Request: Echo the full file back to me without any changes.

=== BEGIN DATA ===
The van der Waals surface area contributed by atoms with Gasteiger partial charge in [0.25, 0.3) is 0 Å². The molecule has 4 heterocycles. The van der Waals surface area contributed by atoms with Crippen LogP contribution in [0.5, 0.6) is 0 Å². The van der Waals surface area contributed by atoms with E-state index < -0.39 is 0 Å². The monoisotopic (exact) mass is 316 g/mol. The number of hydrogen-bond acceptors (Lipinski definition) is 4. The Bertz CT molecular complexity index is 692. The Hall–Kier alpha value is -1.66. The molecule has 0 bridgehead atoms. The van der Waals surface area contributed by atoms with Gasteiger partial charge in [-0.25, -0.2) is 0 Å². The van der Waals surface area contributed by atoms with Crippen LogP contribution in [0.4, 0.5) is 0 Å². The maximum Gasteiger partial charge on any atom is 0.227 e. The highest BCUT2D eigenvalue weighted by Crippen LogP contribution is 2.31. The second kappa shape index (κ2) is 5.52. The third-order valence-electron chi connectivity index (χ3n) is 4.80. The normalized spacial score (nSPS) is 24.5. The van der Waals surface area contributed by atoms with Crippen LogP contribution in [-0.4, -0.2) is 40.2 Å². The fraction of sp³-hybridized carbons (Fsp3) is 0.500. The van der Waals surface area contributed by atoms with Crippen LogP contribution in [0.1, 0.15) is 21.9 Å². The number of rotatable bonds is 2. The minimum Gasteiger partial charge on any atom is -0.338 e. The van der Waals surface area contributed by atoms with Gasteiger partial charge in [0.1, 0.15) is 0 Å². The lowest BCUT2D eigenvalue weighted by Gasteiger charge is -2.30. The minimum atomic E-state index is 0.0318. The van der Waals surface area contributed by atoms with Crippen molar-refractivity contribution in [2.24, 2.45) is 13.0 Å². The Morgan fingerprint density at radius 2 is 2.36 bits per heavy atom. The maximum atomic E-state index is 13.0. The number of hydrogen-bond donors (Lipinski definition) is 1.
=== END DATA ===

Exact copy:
The van der Waals surface area contributed by atoms with Gasteiger partial charge in [0.25, 0.3) is 0 Å². The molecule has 4 heterocycles. The van der Waals surface area contributed by atoms with Crippen LogP contribution in [0.5, 0.6) is 0 Å². The van der Waals surface area contributed by atoms with E-state index < -0.39 is 0 Å². The monoisotopic (exact) mass is 316 g/mol. The number of hydrogen-bond acceptors (Lipinski definition) is 4. The Bertz CT molecular complexity index is 692. The Hall–Kier alpha value is -1.66. The molecule has 0 bridgehead atoms. The van der Waals surface area contributed by atoms with Gasteiger partial charge in [-0.25, -0.2) is 0 Å². The van der Waals surface area contributed by atoms with Crippen LogP contribution in [0.4, 0.5) is 0 Å². The maximum Gasteiger partial charge on any atom is 0.227 e. The highest BCUT2D eigenvalue weighted by Crippen LogP contribution is 2.31. The second kappa shape index (κ2) is 5.52. The third-order valence-electron chi connectivity index (χ3n) is 4.80. The normalized spacial score (nSPS) is 24.5. The van der Waals surface area contributed by atoms with Crippen LogP contribution in [-0.4, -0.2) is 40.2 Å². The fraction of sp³-hybridized carbons (Fsp3) is 0.500. The van der Waals surface area contributed by atoms with Crippen LogP contribution in [0.1, 0.15) is 21.9 Å². The number of rotatable bonds is 2. The minimum Gasteiger partial charge on any atom is -0.338 e. The van der Waals surface area contributed by atoms with Gasteiger partial charge in [0.1, 0.15) is 0 Å². The lowest BCUT2D eigenvalue weighted by Gasteiger charge is -2.30. The minimum atomic E-state index is 0.0318. The van der Waals surface area contributed by atoms with Crippen molar-refractivity contribution in [2.24, 2.45) is 13.0 Å². The Morgan fingerprint density at radius 2 is 2.36 bits per heavy atom. The maximum atomic E-state index is 13.0. The number of hydrogen-bond donors (Lipinski definition) is 1.